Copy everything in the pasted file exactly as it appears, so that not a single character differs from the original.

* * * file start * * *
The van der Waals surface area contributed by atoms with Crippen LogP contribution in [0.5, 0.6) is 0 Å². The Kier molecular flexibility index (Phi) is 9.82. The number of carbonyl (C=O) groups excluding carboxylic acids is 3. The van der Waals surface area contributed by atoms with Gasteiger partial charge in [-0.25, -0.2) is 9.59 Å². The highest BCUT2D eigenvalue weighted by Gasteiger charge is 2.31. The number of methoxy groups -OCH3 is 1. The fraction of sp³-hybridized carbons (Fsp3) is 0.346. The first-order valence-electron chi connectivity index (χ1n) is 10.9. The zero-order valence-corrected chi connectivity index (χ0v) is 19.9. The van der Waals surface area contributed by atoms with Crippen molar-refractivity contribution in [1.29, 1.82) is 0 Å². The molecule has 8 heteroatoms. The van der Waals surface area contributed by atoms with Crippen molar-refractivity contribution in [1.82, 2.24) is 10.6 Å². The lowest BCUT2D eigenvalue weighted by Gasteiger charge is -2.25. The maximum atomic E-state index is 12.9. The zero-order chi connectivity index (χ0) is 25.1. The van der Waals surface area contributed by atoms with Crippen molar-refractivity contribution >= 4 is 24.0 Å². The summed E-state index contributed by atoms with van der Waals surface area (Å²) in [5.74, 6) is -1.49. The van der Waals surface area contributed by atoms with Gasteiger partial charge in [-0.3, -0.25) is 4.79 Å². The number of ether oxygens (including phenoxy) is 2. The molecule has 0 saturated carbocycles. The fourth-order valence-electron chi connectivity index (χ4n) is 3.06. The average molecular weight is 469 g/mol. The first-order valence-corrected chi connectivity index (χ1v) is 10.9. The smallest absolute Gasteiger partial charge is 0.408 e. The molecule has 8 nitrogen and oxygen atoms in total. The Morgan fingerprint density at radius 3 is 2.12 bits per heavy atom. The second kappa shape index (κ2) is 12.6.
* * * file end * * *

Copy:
The van der Waals surface area contributed by atoms with Crippen LogP contribution in [0.5, 0.6) is 0 Å². The Kier molecular flexibility index (Phi) is 9.82. The number of carbonyl (C=O) groups excluding carboxylic acids is 3. The van der Waals surface area contributed by atoms with Gasteiger partial charge in [-0.25, -0.2) is 9.59 Å². The highest BCUT2D eigenvalue weighted by Gasteiger charge is 2.31. The number of methoxy groups -OCH3 is 1. The fraction of sp³-hybridized carbons (Fsp3) is 0.346. The first-order valence-electron chi connectivity index (χ1n) is 10.9. The zero-order valence-corrected chi connectivity index (χ0v) is 19.9. The van der Waals surface area contributed by atoms with Crippen molar-refractivity contribution in [1.29, 1.82) is 0 Å². The molecule has 8 heteroatoms. The van der Waals surface area contributed by atoms with Crippen molar-refractivity contribution in [1.82, 2.24) is 10.6 Å². The lowest BCUT2D eigenvalue weighted by Gasteiger charge is -2.25. The maximum atomic E-state index is 12.9. The zero-order chi connectivity index (χ0) is 25.1. The van der Waals surface area contributed by atoms with Crippen molar-refractivity contribution >= 4 is 24.0 Å². The summed E-state index contributed by atoms with van der Waals surface area (Å²) in [5.74, 6) is -1.49. The van der Waals surface area contributed by atoms with Gasteiger partial charge in [-0.3, -0.25) is 4.79 Å². The number of ether oxygens (including phenoxy) is 2. The molecule has 0 saturated carbocycles. The fourth-order valence-electron chi connectivity index (χ4n) is 3.06. The average molecular weight is 469 g/mol. The first-order valence-corrected chi connectivity index (χ1v) is 10.9. The smallest absolute Gasteiger partial charge is 0.408 e. The molecule has 8 nitrogen and oxygen atoms in total. The Morgan fingerprint density at radius 3 is 2.12 bits per heavy atom. The second kappa shape index (κ2) is 12.6.